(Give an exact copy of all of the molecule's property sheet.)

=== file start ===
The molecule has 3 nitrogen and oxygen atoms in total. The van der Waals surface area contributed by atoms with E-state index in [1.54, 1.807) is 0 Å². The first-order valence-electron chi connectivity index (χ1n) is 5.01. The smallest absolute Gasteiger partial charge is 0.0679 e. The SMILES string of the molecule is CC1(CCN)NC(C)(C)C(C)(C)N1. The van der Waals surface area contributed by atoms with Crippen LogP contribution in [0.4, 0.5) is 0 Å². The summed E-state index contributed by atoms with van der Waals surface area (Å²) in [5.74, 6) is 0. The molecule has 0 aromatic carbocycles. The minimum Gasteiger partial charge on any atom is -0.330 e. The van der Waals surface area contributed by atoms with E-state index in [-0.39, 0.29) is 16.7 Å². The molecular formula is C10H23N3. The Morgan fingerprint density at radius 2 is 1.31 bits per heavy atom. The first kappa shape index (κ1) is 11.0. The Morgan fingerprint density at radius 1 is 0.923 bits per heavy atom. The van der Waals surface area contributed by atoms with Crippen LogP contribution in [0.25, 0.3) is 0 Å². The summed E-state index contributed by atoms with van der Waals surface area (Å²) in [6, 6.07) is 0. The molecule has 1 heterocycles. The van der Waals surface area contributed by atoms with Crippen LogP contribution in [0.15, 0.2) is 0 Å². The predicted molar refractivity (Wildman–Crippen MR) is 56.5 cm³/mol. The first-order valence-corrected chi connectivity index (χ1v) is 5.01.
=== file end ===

The molecule has 3 nitrogen and oxygen atoms in total. The van der Waals surface area contributed by atoms with E-state index in [1.54, 1.807) is 0 Å². The first-order valence-electron chi connectivity index (χ1n) is 5.01. The smallest absolute Gasteiger partial charge is 0.0679 e. The SMILES string of the molecule is CC1(CCN)NC(C)(C)C(C)(C)N1. The van der Waals surface area contributed by atoms with Crippen LogP contribution in [0.4, 0.5) is 0 Å². The summed E-state index contributed by atoms with van der Waals surface area (Å²) in [5.74, 6) is 0. The molecule has 0 aromatic carbocycles. The minimum Gasteiger partial charge on any atom is -0.330 e. The van der Waals surface area contributed by atoms with E-state index in [-0.39, 0.29) is 16.7 Å². The molecular formula is C10H23N3. The Morgan fingerprint density at radius 2 is 1.31 bits per heavy atom. The first kappa shape index (κ1) is 11.0. The Morgan fingerprint density at radius 1 is 0.923 bits per heavy atom. The van der Waals surface area contributed by atoms with Crippen LogP contribution in [0.25, 0.3) is 0 Å². The summed E-state index contributed by atoms with van der Waals surface area (Å²) in [6, 6.07) is 0. The molecule has 1 heterocycles. The van der Waals surface area contributed by atoms with Crippen LogP contribution in [0.15, 0.2) is 0 Å². The predicted molar refractivity (Wildman–Crippen MR) is 56.5 cm³/mol. The first-order valence-corrected chi connectivity index (χ1v) is 5.01.